After a constant juggling of shifts to keep an eye on Glen Campbell around the clock, his family made the decision to move him
into a memory care facility in Nashville.
The transition, they tell PEOPLE, was in the best interest of the “Rhinestone Cowboy” singer, who has been living with Alzheimer’s for over three years.
“There were five of us taking care of him and we were all completely exhausted,” Campbell’s fourth wife, Kim Woolen, who stars in the documentary Glen Campbell … I’ll Be Me, which follows the family as they deal with different stages of the disease, tells PEOPLE.
“No one was getting any sleep and we were just struggling every second to keep him safe – we felt like it wasn’t safe anymore.”
Although Campbell is living at the facility full-time, he is able to leave any time his support circle – including Kim, his daughter Ashley and son Shannon – take him out. Recently, they brought him back to their house for a family dinner.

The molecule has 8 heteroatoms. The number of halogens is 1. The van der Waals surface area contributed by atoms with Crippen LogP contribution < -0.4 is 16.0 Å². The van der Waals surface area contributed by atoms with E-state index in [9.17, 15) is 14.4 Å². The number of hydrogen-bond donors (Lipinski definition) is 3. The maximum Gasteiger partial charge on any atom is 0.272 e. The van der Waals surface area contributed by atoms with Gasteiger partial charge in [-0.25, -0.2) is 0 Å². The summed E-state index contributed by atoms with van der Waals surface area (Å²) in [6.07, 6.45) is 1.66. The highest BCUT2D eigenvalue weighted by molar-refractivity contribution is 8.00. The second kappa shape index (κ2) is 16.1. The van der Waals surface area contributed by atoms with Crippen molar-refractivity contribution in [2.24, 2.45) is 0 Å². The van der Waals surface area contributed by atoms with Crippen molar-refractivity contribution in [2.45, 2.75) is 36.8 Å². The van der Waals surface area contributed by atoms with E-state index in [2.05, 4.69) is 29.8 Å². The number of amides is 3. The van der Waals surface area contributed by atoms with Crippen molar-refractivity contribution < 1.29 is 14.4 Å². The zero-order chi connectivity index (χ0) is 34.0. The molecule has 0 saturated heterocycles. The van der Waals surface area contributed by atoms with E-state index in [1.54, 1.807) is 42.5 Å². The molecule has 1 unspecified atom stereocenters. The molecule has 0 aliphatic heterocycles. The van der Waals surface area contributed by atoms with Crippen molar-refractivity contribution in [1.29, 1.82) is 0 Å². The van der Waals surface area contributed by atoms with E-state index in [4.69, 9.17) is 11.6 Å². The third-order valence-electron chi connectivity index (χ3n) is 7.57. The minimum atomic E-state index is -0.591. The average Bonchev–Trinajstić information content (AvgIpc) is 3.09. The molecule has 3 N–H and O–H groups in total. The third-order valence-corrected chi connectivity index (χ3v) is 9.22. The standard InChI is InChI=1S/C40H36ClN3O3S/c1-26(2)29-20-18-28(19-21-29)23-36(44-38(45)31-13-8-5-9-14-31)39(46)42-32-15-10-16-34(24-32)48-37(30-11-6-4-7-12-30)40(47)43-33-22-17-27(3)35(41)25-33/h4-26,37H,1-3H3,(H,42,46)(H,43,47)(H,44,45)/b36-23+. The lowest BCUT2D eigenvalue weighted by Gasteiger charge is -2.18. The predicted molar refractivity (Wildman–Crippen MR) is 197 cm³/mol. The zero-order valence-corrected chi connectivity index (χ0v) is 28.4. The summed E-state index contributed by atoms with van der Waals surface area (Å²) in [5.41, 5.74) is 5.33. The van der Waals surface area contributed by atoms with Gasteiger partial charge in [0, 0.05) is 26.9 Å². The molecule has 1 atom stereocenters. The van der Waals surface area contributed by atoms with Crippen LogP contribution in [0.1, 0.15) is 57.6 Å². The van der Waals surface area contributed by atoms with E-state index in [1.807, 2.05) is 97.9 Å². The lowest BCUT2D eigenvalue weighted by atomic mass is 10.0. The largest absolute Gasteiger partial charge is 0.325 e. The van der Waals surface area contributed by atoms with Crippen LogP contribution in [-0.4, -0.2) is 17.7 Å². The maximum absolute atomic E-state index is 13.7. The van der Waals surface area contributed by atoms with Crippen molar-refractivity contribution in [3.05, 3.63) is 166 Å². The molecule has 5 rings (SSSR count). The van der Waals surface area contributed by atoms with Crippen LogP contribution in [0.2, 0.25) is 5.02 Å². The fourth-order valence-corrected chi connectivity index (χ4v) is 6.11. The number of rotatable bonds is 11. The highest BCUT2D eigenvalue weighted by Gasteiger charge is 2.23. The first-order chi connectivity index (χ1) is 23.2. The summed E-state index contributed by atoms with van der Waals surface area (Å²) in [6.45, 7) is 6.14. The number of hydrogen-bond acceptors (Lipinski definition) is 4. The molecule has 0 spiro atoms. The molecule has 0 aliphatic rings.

However, from the moment he walks through the door, Campbell poses a threat to himself and the dangerous reality of having him home becomes obvious, his wife says.
“You have to watch him every single second. He’s up all hours of the night and wanders,” Kim says. “He’ll pick up knives and sometimes he won’t want to relinquish it.”
“[It can be dangerous] with all the household appliances and dish soap liquid and olive oil. He’ll drink anything … if you lose concentration for a second, he could hurt himself,” Ashley, who wrote the song “Remembering” for the documentary, adds.
Campbell, who moved into the facility at the end of March, has settled into his new surroundings nicely, spending his days playing games, gardening and participating in the scheduled programs.
“He’s made friends there. Everybody loves him there. It’s a beautiful setting, it’s very secure,” Kim says.
And while Campbell struggles to remember some things, he has never forgotten his love of music.
“He plays guitar there. He’s got this little guitar … he picked it up and stood up in the living area in front of some of the residents and he played a couple songs,” Kim recalls of his first day there. “Then he thanked them all for coming. Then he went over and laid down on the sofa and took a nap. It was so sweet.”
• Reporting by DEBORAH EVANS PRICE